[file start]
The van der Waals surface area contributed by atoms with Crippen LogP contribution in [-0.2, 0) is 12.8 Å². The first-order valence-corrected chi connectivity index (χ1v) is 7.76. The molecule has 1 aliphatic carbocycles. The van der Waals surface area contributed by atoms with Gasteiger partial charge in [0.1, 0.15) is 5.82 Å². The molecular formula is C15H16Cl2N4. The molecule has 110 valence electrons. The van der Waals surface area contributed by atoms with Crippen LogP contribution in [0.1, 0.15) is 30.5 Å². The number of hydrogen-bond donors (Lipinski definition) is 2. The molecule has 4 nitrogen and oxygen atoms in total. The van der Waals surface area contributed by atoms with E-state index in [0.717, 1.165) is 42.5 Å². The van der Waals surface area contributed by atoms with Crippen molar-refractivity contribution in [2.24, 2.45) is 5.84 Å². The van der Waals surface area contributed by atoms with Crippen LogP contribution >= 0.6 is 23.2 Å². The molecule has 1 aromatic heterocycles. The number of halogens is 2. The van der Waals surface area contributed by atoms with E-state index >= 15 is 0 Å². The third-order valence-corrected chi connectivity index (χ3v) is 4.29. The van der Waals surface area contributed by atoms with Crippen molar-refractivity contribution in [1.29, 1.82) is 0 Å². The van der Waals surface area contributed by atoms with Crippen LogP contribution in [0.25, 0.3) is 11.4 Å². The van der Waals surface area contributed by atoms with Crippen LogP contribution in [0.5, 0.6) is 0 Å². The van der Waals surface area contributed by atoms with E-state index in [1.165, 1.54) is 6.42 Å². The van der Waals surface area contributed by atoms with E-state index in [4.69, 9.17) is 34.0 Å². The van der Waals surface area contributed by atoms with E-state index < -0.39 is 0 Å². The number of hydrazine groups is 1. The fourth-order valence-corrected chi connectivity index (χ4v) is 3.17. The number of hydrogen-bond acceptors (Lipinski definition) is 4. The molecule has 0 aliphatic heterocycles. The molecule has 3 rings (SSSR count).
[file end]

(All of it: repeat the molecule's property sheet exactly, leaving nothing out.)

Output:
The van der Waals surface area contributed by atoms with Crippen LogP contribution in [-0.2, 0) is 12.8 Å². The first-order valence-corrected chi connectivity index (χ1v) is 7.76. The molecule has 1 aliphatic carbocycles. The van der Waals surface area contributed by atoms with Gasteiger partial charge in [0.1, 0.15) is 5.82 Å². The molecular formula is C15H16Cl2N4. The molecule has 110 valence electrons. The van der Waals surface area contributed by atoms with Crippen LogP contribution in [0.1, 0.15) is 30.5 Å². The number of hydrogen-bond donors (Lipinski definition) is 2. The molecule has 4 nitrogen and oxygen atoms in total. The van der Waals surface area contributed by atoms with E-state index in [0.717, 1.165) is 42.5 Å². The van der Waals surface area contributed by atoms with Crippen molar-refractivity contribution in [2.24, 2.45) is 5.84 Å². The van der Waals surface area contributed by atoms with Crippen LogP contribution >= 0.6 is 23.2 Å². The molecule has 1 aromatic heterocycles. The number of halogens is 2. The van der Waals surface area contributed by atoms with E-state index >= 15 is 0 Å². The third-order valence-corrected chi connectivity index (χ3v) is 4.29. The van der Waals surface area contributed by atoms with Crippen molar-refractivity contribution in [1.29, 1.82) is 0 Å². The van der Waals surface area contributed by atoms with Crippen LogP contribution in [0.25, 0.3) is 11.4 Å². The van der Waals surface area contributed by atoms with Crippen LogP contribution in [0.5, 0.6) is 0 Å². The van der Waals surface area contributed by atoms with E-state index in [1.165, 1.54) is 6.42 Å². The van der Waals surface area contributed by atoms with E-state index in [4.69, 9.17) is 34.0 Å². The van der Waals surface area contributed by atoms with E-state index < -0.39 is 0 Å². The number of hydrazine groups is 1. The fourth-order valence-corrected chi connectivity index (χ4v) is 3.17. The number of hydrogen-bond acceptors (Lipinski definition) is 4. The molecule has 0 aliphatic heterocycles. The molecule has 3 rings (SSSR count).